Get a Grip on Employee Conflict

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A client recently asked me to help him resolve some staff conflicts within his marketing team. At the surface, it looked like the staff were insubordinate, reactive and uncooperative. However, after some discussions with all of the staff, it became clear that the real issue was GRPI (pronounced grip-i), not insubordination. Is GRPI a rare disease from Africa? No. However, it is a common disease amongst many organizations. A disease that can cause low morale, frustration, poor productivity and reduced sales. So what is GRPI and how can it be cured?

GRPI stands for Goals, Roles, Procedures and Interpersonal. Often interpersonal issues, such as low morale or poor teamwork, are symptoms of a bigger issue. Managers often see the interpersonal issues and assume that coaching or team building exercises are needed. This may be the case. However, looking at the organization as a whole, especially relating to Goals, Roles and Procedures, may often be the case as well.

What do Goals, Roles and Procedures have to do about interpersonal staff issues? Everything. Think about it. Imagine Mary is a new employee, excited to make a difference in her work. She asks questions, listens well and performs her tasks in record time. However, she has no idea what her departmental goals are, or the overall goals of the organization. In addition, she is not clear on her role in her team, and how her role helps the organization move forward. Finally, she doesn’t understand the procedures for working effectively in the organization. As you can imagine, after awhile, she’ll start to wonder what she’s doing, and why. She’ll question if her efforts are truly making a difference. And more importantly, she won’t understand the roles of the others in the organization, so she won’t know who to speak with about her concerns. After awhile she’ll pay less attention in meetings and be less willing to engage with a team. Even if a manager sees this and attempts to revive her interest with team building retreats, she still will be unsure of the organization’s Goals, Roles and Procedures. Eventually, she will leave, and it will cost 2-3 times her salary to replace her.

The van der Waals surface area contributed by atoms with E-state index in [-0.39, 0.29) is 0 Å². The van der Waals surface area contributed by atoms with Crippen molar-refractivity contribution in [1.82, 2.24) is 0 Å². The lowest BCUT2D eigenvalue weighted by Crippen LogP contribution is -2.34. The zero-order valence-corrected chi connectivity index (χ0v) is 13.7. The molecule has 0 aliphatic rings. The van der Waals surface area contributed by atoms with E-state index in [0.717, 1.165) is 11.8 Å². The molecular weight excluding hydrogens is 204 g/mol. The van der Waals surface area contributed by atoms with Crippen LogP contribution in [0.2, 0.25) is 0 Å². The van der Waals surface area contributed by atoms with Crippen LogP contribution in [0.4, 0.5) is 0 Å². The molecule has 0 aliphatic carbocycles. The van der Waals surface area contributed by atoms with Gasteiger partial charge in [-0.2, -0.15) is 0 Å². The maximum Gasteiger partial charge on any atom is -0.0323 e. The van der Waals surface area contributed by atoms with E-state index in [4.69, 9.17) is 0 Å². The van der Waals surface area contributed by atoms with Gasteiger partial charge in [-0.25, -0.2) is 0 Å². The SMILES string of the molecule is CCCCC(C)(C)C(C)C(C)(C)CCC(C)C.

So what can you do to prevent this from happening to your organization?

1. Goals
Be sure that your top team knows the organization’s mission and major goals. Then ensure that your team is constantly focusing on the those goals with all of the employees. Remember the ‘6X’ rule; people need to hear something six times, in different ways, before they absorb it. So don’t just send an email about the goals. Hold meetings, send emails, post signs, do a video, create a postcard…do whatever you need to do so that everyone knows the organizational goals, and how their departmental goals contribute to the overall organizational goals.

2. Roles
There are formal, and informal, roles in every organizations. Formal roles are those seen on an organizational chart; informal roles are often those of “influencers”, those people that do not hold official positions, yet hold sway over an organization. Both are vitally important. So help all employees know the formal and informal roles of the senior team, and more importantly, what each employee’s role is in the organization.

3. Procedures
Although creating standard operating procedures (SOP’s) can be time consuming at first, it will save you vast amounts of time later. Every new employee will benefit from SOP’s, whether a new hires, or a current employee who is new to a certain department. Having updated SOP’s which are easily accessible for all employees to reference will not only ensure a consistent product and service, it will also help employees perform their jobs better.

Once the Goals, Roles and Procedures are in place, the Interpersonal issues often resolve themselves. Knowledge is power. If an employee understands these three things, they often see the big picture and how they fit in the organization, which leads to a more confident and secure employee.

So next time you see some conflicts amongst your staff, step back and assess the situation. Is it about those particular individuals? Or is more systemic, with similar conflicts occurring throughout the organization? If it’s the latter, then check your GRPI. You may need to improve your grip to remove this disease from your organization.

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